Umlabalaba and the Eye of the Beholder

If you look at the above geometric figure, what do we see? For those unfamiliar with the Zulu board game known as umlabalaba, you may merely see a diagram composed of three squares of different sizes arranged such that the smallest square is in the middle, the largest square is the outermost, and the third square is in the middle. Moreover, you will notice that the squares of the diagram are apparently connected at their corners by 4 diagonal lines as well as 2 bisecting horizontal lines and two bisecting vertical lines. You might also imagine that this is perhaps the representation of a spider web, or perhaps the ceiling of a room at the top of a skyscraper.

A Zulu, on the other hand, would recognize immediately that it is a representation of a familiar game board and supply (in his mind’s eye) the 24 missing  (12 black and 12 white) tokens.   Moreover, he might compare the board to his traditional homestead where the innermost square represents the kraal where the family’s cattle are kept at night, the middle square the perimeter of the huts that encircle the kraal, and the perimeter of the third and largest square as the wall or fence that encloses the homestead. He might add that the lines represent spears or guns (isibamu) used in capturing cattle and that the (missing) tokens represent his cows and the cows of his opponent. Surely, because f his cultural knowledge, the diagram becomes re meaningful.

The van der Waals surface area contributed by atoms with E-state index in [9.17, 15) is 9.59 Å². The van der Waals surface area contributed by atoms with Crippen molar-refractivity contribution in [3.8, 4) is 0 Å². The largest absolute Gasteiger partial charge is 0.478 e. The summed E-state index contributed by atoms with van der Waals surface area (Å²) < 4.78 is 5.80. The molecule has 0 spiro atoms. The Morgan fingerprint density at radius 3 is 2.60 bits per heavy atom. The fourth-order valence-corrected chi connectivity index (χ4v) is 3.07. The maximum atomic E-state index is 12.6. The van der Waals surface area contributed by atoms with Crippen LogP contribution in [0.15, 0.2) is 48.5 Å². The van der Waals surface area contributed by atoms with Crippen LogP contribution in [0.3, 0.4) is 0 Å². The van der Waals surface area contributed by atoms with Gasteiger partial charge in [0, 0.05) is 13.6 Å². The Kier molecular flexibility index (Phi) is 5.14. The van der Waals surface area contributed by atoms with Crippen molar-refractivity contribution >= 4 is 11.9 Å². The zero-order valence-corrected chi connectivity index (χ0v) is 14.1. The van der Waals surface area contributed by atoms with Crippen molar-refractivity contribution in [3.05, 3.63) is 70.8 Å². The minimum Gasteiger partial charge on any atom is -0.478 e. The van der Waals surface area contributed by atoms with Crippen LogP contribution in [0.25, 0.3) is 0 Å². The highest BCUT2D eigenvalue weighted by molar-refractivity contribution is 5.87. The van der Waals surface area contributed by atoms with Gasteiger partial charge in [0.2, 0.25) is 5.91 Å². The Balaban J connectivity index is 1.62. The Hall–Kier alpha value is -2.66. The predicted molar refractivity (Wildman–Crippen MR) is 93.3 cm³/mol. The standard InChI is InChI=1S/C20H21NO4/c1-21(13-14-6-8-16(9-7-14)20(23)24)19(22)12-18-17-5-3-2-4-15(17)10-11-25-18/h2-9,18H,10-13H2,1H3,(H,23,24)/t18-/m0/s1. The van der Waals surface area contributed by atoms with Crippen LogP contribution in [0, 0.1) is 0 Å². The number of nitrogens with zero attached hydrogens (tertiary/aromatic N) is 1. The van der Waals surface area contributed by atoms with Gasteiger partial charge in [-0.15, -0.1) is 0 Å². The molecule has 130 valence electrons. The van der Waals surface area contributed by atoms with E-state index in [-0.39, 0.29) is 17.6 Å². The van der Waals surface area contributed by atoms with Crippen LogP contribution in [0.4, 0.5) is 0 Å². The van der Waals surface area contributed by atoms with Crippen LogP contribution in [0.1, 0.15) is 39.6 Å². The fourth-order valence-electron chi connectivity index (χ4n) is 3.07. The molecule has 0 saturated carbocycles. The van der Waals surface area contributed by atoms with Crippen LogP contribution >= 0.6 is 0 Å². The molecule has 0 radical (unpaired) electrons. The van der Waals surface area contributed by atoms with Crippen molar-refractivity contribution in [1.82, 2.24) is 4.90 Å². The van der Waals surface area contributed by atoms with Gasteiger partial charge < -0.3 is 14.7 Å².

A learned Kemetian (Ancient Egyptian) however, might see in the diagram the image of a step pyramid as viewed from the sky. Here, the outer square for him represents the spirit, the second square the mind, and the smallest square the body. The empty (i.e. lineless) space in the middle represents the area from which Atum rose into the heavens, and the eight lines (the eight paired gods of the beginning: Heh, Hehet, Nun, Nenet, Tenem, Tenemet, Ket and Keket). The three spots or joints in each line would most certainly bring to mind the three creative forces (Heka, Sia, and Hu) Ptah used to create the universe. The twelve black and twelve white tokens may to him would represent the hours of the night and of the day respectively.  Moreover, the four sides of each square may bring to his mind the four children of Nut (Heaven)  and  Geb (Earth): Isis, Osiris, Seth and Nephtys [See my article Symbolism of Umlabalaba Board with respect to ancient Egyptian (Kemet) Cosmology  for greater detail].